812.24/9–1246

The Secretary of State to the Ambassador in Mexico ( Thurston )

No. 602

Sir: I refer to your despatch No. 1167, dated September 12, 1946,18 concerning the possibility of applying Mexico’s lend-lease obligation to the purchase of property and construction of buildings for the American Embassy in Mexico City, and to Ambassador Messersmith’s despatch No. 29319, dated May 2, 1946, from Mexico, on the general subject of the Mexican lend-lease obligation.

It is the established policy of the United States Government to continue to require payment in full of sums due on account under the lend-lease agreements with the American republics. This is a definite policy which has been specifically reaffirmed and is not being considered for revision. It applies and will continue to apply in the case of Mexico.

In regard to Ambassador Messersmith’s despatch concerning the Mexicans’ contention that they would not be expected to pay, a thorough investigation of the Department files has revealed no evidence in support of this contention. Mr. Sumner Welles, the former Undersecretary, and others who participated in the negotiation of the [Page 987] Agreement have been asked about this and have recalled no statements of any kind on the United States side implying that payment would not be required. In fact there would seem to have been no point whatever in specifying that payments would be required if such was not the intent since the Agreement was not made public. Officials of this Department discussed the subject with the Mexican Ambassador in May of this year and informed him that Mr. Welles could recall no commitment for cancellation of the Mexican obligation and that our policy continues to be collection of sums due. This position was affirmed in a letter dated July 2, 1946, to the Mexican Ambassador from Assistant Secretary Braden.

In view of the established policy, which is considered to be based on entirely valid grounds, the Department cannot consider at this time the suggestion that the Mexican lend-lease obligation should be reduced from the sum specified by the Agreement.

The Department is now exploring the possibility of allowing the Mexican Government to meet its obligation through the furnishing of real property and improvements of equivalent value for the foreign buildings program, as suggested in the reference despatch. Since no decision in respect to this suggestion has been reached, however, it would not be advisable to approach the Mexican Government in any way on this matter at the present time.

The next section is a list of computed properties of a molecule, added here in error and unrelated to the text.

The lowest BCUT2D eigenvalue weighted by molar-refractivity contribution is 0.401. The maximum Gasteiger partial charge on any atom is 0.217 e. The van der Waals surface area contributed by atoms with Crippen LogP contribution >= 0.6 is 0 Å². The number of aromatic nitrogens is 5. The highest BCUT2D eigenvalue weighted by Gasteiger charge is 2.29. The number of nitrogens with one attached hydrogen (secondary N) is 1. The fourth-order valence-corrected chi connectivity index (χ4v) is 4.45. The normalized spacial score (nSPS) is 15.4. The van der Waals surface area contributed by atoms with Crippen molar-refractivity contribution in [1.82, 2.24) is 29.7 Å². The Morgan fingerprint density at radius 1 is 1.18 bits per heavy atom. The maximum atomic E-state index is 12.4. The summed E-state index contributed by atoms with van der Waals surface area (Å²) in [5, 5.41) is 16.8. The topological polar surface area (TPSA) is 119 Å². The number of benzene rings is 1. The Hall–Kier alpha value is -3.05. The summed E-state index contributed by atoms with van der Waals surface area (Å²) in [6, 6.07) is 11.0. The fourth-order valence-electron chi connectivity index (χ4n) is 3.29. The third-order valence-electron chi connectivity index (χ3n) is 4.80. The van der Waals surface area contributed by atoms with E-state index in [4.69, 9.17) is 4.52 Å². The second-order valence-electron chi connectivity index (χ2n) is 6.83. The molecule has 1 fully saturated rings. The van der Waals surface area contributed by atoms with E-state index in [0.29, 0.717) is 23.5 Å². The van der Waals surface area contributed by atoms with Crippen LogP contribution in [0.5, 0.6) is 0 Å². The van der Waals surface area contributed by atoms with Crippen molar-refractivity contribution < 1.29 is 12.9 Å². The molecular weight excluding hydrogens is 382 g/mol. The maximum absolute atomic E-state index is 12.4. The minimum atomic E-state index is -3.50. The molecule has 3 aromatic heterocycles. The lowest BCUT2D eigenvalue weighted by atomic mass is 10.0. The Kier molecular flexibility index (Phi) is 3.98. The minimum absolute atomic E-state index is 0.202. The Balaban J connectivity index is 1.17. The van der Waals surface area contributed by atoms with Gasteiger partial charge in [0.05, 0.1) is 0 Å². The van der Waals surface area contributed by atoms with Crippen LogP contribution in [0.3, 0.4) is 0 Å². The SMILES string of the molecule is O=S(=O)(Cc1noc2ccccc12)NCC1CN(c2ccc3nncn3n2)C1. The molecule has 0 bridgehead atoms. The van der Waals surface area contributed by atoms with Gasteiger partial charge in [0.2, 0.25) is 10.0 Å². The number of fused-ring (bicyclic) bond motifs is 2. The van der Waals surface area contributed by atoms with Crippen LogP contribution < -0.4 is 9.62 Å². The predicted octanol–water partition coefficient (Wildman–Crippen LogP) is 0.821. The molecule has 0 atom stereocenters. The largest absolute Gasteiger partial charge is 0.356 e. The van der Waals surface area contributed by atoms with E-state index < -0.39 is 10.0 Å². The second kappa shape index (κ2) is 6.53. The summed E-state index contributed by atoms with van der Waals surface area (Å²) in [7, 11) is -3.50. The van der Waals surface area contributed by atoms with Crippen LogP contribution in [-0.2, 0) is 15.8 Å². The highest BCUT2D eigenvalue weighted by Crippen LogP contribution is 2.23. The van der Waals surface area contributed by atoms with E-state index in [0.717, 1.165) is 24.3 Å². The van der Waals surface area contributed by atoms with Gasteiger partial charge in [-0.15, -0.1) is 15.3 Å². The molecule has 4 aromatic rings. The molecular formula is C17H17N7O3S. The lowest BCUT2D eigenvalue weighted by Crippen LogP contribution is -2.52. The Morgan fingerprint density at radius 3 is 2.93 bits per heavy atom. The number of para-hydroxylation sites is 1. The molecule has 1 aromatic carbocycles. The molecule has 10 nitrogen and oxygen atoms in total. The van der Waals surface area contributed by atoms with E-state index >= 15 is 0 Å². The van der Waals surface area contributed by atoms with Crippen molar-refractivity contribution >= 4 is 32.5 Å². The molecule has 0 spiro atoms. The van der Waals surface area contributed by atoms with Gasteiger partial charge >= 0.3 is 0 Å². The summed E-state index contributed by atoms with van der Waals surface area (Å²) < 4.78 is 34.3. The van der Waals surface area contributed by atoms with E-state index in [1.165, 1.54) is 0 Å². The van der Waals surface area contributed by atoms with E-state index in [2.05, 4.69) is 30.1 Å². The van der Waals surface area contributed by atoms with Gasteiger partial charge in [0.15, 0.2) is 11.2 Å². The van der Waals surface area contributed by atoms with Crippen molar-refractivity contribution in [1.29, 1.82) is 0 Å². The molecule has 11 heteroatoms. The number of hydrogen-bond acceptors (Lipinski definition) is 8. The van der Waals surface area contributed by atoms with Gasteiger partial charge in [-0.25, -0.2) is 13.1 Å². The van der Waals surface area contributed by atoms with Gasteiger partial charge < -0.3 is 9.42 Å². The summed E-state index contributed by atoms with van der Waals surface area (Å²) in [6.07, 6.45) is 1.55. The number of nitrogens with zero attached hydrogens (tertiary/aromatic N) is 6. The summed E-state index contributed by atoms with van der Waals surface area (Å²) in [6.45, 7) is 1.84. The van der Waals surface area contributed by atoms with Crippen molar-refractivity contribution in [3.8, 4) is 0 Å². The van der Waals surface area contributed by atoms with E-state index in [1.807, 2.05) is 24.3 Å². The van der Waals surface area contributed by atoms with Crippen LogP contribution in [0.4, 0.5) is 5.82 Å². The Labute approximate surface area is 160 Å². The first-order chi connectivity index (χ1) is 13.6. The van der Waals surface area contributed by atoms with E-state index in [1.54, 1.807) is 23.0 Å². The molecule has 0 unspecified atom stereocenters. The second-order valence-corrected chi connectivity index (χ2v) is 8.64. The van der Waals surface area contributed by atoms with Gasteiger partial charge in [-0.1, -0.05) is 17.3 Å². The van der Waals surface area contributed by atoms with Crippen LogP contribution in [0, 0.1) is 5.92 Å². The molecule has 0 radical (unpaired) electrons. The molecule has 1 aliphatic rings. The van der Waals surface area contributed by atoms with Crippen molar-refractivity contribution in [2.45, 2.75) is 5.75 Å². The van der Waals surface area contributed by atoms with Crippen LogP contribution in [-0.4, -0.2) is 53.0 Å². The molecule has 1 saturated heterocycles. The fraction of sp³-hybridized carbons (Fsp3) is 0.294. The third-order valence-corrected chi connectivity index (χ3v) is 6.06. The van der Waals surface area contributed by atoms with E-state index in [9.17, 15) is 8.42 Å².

For your information in this connection, Mexico is required by the Agreement to pay 33 per cent of the cost of arms and armaments delivered under lend-lease, payments being scheduled over a period of years. The sum of $6,600,000 is now due. Lend-lease agreements with the other American republics include similar provisions for reimbursement. The great majority of the other republics have paid sums due in part or in full, and in no case has an obligation been scaled down in any way. The few countries which have not paid, with the exception of Mexico, have declared their firm intention to pay when they are able to. It is believed that renegotiation of the Mexican obligation would open the United States to legitimate requests for renegotiation of any other outstanding obligations anywhere in Latin America or elsewhere in the world. This Department knows of no reason why the Mexican Government would be unable to liquidate its lend-lease obligation within a short period of time.19

Very truly yours,

For the Secretary of State:
Spruille Braden
  1. Not printed.
  2. In a memorandum of December 14, 1946, sent to the American Embassy in Mexico on December 16, the Minister of Finance and Public Credit, Ramón Beteta, indicated that the Government of Mexico was disposed to negotiate with the United States Government an equitable arrangement for the liquidation of the credits extended to his country during the war in accordance with the agreement concluded on lend-lease on March 18, 1943. (812.24/1–1747)